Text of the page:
All the flowers lived.
Self-pity fled from my soul. I thought of friends who are battling cancer, living with daily illness, have had trauma in their lives, both physical and emotional, from which they’re still recovering  and wondered, what has this morning been like for them? What has this weekend been like for them? This springless spring and sunless winter? What have they  endured that I couldn’t even begin to fathom?
Of course, self pity isn’t my style. ‘Twas merely a fleeting touch of gray to begin with. I know I’ll be fine tomorrow. In fact, I am fine today. I’ll be well tomorrow or the next day. I’ll take my road trip and other adventures as soon as I can – if only because I can. I’m always all too aware of those who wish they could do these things and, for various reasons, truly cannot. So, in a way, I owe it to life itself, and to myself, to get on with it, to grow things and enjoy moments, to participate in life in as many ways as possible for as long as I possibly can.

I won’t dare to think anything so pithy as that I’m doing it for anyone else. But it doesn’t mean I can’t empathize with others. And it’s not a bad thing to remember that a cold is just a cold, even if it feels like a flu. And to be unable to see well for a couple of days is hardly the worst calamity to strike a person, even a writer.
Sitting out there, the wind blowing  and the sun shining upon my bare chest and feet, I remembered a time four years ago  – in July 2011, at the height of summer, when I had eye surgery and wore dark glasses inside and outside for nearly two weeks. It was a self-inflicted surgery, to make my vision stronger (which it did, I’m happy to say), but I was in the midst of revising a novel called Finton Moon at that time.  Suddenly, I found myself unable to stand the glare of the computer screen. What was I to do? Surely, I couldn’t just wait two weeks of glorious summer (tick-tick, tick-tock, with classes starting up again in six or seven weeks) before writing again. Back then, I hadn’t published yet and the thought of wasting two precious weeks was, well, unthinkable.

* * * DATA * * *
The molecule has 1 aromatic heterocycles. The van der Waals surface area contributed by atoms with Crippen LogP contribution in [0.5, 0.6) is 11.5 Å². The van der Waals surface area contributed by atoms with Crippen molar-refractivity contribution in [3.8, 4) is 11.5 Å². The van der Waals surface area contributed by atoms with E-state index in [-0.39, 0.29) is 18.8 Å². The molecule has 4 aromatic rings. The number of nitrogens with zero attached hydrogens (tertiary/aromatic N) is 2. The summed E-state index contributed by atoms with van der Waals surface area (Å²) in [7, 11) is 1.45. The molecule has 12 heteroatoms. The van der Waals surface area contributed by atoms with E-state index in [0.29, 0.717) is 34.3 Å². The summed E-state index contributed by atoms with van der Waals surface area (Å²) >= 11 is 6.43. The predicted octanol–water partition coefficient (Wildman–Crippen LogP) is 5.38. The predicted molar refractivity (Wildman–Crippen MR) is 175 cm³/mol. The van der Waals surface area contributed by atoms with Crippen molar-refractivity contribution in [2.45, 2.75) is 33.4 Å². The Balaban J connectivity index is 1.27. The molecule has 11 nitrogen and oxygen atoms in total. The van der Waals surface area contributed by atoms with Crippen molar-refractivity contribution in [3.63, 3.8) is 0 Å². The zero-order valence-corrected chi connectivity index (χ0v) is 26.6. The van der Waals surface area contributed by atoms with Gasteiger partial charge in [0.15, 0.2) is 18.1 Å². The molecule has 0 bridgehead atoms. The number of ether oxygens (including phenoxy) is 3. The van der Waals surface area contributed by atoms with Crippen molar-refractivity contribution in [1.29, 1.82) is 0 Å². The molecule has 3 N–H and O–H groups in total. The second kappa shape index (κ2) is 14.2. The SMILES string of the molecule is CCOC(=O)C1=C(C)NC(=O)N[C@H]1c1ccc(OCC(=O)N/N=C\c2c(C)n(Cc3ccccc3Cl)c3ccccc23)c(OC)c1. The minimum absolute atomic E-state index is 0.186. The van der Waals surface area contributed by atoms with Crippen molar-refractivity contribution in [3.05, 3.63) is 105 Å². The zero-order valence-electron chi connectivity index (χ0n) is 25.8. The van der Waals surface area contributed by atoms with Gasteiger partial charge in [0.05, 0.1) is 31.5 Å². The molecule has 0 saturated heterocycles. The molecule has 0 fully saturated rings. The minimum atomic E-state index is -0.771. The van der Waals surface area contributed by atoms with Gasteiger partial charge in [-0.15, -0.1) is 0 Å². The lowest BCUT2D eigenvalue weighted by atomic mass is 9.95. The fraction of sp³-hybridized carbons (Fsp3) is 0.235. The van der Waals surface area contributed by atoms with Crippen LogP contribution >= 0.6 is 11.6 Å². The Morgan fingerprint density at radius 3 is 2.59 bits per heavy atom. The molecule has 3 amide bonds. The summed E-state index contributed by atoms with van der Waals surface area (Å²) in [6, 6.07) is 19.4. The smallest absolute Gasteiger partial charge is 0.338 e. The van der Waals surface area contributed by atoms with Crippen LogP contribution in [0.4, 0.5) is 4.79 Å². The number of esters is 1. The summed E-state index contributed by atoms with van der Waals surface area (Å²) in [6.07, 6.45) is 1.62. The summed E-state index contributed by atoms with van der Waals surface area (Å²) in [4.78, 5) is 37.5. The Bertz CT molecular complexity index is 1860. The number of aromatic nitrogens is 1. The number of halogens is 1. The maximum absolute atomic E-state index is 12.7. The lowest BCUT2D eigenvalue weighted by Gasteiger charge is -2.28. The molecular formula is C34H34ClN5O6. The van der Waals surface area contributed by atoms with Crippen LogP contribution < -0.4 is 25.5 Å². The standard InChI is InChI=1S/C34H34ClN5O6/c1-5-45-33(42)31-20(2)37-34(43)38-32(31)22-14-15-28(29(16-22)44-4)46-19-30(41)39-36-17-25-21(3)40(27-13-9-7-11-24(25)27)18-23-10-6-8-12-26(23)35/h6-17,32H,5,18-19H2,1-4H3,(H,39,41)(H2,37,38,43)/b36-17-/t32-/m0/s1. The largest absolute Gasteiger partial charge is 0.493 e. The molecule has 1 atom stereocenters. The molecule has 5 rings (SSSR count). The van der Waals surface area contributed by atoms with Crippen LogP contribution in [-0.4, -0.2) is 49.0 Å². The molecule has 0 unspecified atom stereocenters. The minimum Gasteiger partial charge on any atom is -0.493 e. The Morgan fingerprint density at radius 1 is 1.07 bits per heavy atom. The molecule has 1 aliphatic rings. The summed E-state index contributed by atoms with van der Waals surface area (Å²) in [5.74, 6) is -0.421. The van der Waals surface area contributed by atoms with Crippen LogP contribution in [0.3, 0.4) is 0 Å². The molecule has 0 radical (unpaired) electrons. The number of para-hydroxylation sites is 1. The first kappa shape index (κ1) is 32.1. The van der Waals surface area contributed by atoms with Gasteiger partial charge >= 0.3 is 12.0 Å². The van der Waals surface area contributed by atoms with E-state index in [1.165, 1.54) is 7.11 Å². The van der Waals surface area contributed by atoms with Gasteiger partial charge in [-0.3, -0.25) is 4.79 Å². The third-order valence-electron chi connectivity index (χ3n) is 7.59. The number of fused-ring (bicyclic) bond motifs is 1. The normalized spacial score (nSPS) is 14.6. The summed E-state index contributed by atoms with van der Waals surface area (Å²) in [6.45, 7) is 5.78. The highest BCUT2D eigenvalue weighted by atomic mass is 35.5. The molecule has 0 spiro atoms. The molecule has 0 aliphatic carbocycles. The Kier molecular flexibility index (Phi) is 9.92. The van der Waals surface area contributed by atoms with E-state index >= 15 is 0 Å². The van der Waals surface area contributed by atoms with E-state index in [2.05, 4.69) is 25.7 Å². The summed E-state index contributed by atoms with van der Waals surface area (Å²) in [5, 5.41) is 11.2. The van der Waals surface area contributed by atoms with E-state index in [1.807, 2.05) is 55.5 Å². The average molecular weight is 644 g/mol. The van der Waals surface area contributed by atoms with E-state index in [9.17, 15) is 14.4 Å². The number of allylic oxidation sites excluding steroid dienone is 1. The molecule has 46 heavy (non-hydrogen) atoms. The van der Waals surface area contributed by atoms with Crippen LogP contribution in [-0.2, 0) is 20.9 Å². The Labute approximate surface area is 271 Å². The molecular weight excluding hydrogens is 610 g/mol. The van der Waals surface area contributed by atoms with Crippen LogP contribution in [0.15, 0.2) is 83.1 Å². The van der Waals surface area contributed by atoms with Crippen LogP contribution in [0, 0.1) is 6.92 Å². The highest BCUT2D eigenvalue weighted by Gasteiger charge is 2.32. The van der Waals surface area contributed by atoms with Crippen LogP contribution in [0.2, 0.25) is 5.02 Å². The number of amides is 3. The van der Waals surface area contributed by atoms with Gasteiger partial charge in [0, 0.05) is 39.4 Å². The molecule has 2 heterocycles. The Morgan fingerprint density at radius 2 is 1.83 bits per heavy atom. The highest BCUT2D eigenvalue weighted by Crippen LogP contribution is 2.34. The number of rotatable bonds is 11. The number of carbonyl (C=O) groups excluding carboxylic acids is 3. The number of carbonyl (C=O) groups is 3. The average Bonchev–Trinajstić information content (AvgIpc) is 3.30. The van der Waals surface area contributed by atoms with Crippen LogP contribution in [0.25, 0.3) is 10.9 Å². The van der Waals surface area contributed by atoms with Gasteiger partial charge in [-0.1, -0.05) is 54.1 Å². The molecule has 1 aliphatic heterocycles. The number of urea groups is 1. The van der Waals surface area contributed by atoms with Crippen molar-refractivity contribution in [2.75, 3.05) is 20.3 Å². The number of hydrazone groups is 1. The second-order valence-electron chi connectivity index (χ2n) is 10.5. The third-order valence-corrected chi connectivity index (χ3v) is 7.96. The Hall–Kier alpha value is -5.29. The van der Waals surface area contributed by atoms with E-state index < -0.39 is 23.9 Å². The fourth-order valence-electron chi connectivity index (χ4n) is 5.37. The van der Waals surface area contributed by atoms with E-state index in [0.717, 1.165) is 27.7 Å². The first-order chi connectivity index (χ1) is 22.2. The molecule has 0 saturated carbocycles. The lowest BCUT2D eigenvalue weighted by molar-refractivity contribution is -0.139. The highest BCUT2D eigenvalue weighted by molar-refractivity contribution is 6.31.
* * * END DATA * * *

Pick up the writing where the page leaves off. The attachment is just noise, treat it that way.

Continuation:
NL Book Award winner,
 completed with blind faith.
So, I dug out my neverending short story collection and thought that, if I could just write the three or four stories I knew I had left to tell (though I had no idea what they would be) then there was no reason for me not to submit Moonlight Sketches to a publisher by the end of summer. Long story short (or short stories short) I wrote “The Darkness and Darcy Knight,” “Run, Mother, Run!” “Fish of the Damned” and “Chosey Bilch,” as well as a couple of others in a prolific period of about six weeks. The other stories had been revised (some published, some award-winning already) so often that they didn’t need much revision at all. And, once I’d written these stories, and my sight came back to normal, I was able to revise them to my heart’s content. By the end of that summer, I was able to submit my manuscript to the one publisher I thought could appreciate those stories more than any other – Creative Publishing. As I’ve said before, it was the right collection for the right publisher at the right time. And if I hadn’t had the eye surgery, I might still be writing that collection. As it was, I signed a contract in mid-December of that same year.
So, I thought, this morning, I feel inspired to write a blog entry about all these thoughts. And, later today, I think I’ll try my hand at a new short story for a new collection I’m working on.

I can always revise these things later when my eyes are wide open and healthy.

Life, you see, is a lot like that. But when I take that road trip alter this summer, I think I’d better be able to keep my eye on the road. Still, I won’t know where I’m going till I get there, and that’s the most exhilarating part.